Burn injuries are one of the most painful injuries to live through, with medical treatment being equally, if not more painful, traumatizing and intrusive than the initial burn injury. In our practice we have had the opportunity to work with many burn victims, and each story is filled with courage, as well as pain and suffering. I would not wish a burn injury on my worst enemy. They can be traumatizing to the nth degree and can impact the development of a child cognitively, emotionally, psychologically and socially. Incomplete achievement of development tasks can occur after trauma, even for the siblings of the burn victim. Burn accidents can leave lasting scars beyond those visible to the eye.
According to the American Burn Association there are one million burn injuries in the United States each year and an estimated 45,000 hospitalizations. About half of those hospitalizations are admitted to the 125 specialized burn treatment centers and the other half to the nation’s 5,000 hospitals. It’s estimated that one third of these injuries are children.
For severe burns most patience will be admitted to specialized burn centers. Burn centers are part of a hospital that have a dedicated team and area within the hospital to care for those burn injuries. To be admitted to a burn center, certain criteria must be met. In another post we discussed burn types. The criteria for burn centers include the largest, deepest and most severe burn cases.
If you’re in or have been through a burn center, you may have experience skin grafting, physical therapy, and pain management – a few of the main treatments used on burn victims. In addition to the physical burden of your injuries, you have likely been through a very traumatic incident as well. There can be two psychological components to recovery and it’s important to distinguish between the two: grief and trauma. A traumatic experience poses a threat to our basic security and can effective your ability to cope with everyday challenges as well as how you relate to others. Some symptoms of trauma may not surface for years after the event.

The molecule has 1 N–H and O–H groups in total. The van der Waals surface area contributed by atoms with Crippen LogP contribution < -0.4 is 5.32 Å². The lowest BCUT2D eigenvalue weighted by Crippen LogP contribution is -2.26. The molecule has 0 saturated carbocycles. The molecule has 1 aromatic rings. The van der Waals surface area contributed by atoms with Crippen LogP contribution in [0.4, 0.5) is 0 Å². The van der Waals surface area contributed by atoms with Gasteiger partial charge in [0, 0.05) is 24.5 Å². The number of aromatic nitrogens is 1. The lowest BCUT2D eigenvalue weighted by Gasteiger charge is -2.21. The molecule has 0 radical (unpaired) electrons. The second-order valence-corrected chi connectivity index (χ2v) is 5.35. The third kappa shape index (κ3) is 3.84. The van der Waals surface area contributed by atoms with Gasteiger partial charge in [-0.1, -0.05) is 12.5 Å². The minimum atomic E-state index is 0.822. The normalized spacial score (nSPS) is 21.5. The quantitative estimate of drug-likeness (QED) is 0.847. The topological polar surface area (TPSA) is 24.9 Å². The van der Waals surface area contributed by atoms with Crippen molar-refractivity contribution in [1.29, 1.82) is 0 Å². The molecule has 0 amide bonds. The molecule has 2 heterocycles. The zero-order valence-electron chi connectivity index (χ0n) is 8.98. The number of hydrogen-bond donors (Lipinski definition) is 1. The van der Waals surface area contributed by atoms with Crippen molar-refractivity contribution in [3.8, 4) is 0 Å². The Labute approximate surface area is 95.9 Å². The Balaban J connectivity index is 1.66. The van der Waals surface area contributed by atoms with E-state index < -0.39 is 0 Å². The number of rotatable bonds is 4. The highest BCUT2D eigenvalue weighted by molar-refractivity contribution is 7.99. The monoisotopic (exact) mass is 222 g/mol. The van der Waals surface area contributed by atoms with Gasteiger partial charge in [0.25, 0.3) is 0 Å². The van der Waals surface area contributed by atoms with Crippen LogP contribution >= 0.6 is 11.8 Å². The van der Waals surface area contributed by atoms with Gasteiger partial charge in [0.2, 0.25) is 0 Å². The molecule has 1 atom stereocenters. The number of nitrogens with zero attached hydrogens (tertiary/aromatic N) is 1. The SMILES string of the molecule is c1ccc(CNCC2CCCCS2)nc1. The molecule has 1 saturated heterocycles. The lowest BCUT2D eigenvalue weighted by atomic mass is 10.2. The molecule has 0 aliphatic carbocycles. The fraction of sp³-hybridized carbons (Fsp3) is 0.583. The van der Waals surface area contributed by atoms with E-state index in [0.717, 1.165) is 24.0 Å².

A traumatic event is defined by the DSMIV as an event in which the person witness or was confronted with an event that involved actual or threatened death or serious injury to self or others and that the event was responded to with intense fear, helplessness, or horror. There are many symptoms associated with post traumatic stress and they differ between adults and children. For a complete explanation of all symptoms check out a very informative article from the Phoenix society.
Depending on the severity of the burn and the resulting injury, some individuals will experience loss as well. Grief over this loss is a natural part of the healing process and it’s normal to go through various stages of grief. Sadness, anxiety, longing for what was lost and anger are all feelings symptomatic of grief. For most of us, it will help talking about our loss. There are many organizations offering support groups and counseling from those who have “been there” and there are even groups for the caregivers of burn victims.
After your burn injury, there is a long road of healing ahead. If another party is at fault, it is important to remember that your healing doesn’t end at a defined point. The physical and mental trauma associated with burns can be long-lasting, and include multiple grafts, scar-treatment, and the psychological help we discussed above. You may be legally entitled to compensation for all of this. Everyone reacts to traumatic injuries in different ways- remember: there is no right or wrong way. There is only your way.
The extreme physical and emotional pain and suffering endured by burn victims is widely recognized. If you or a loved one has been the victim of a burn injury, contact a personal injury attorney. If another party may be responsible for your injuries you should seek guidance from a personal injury attorney experienced in burn injuries.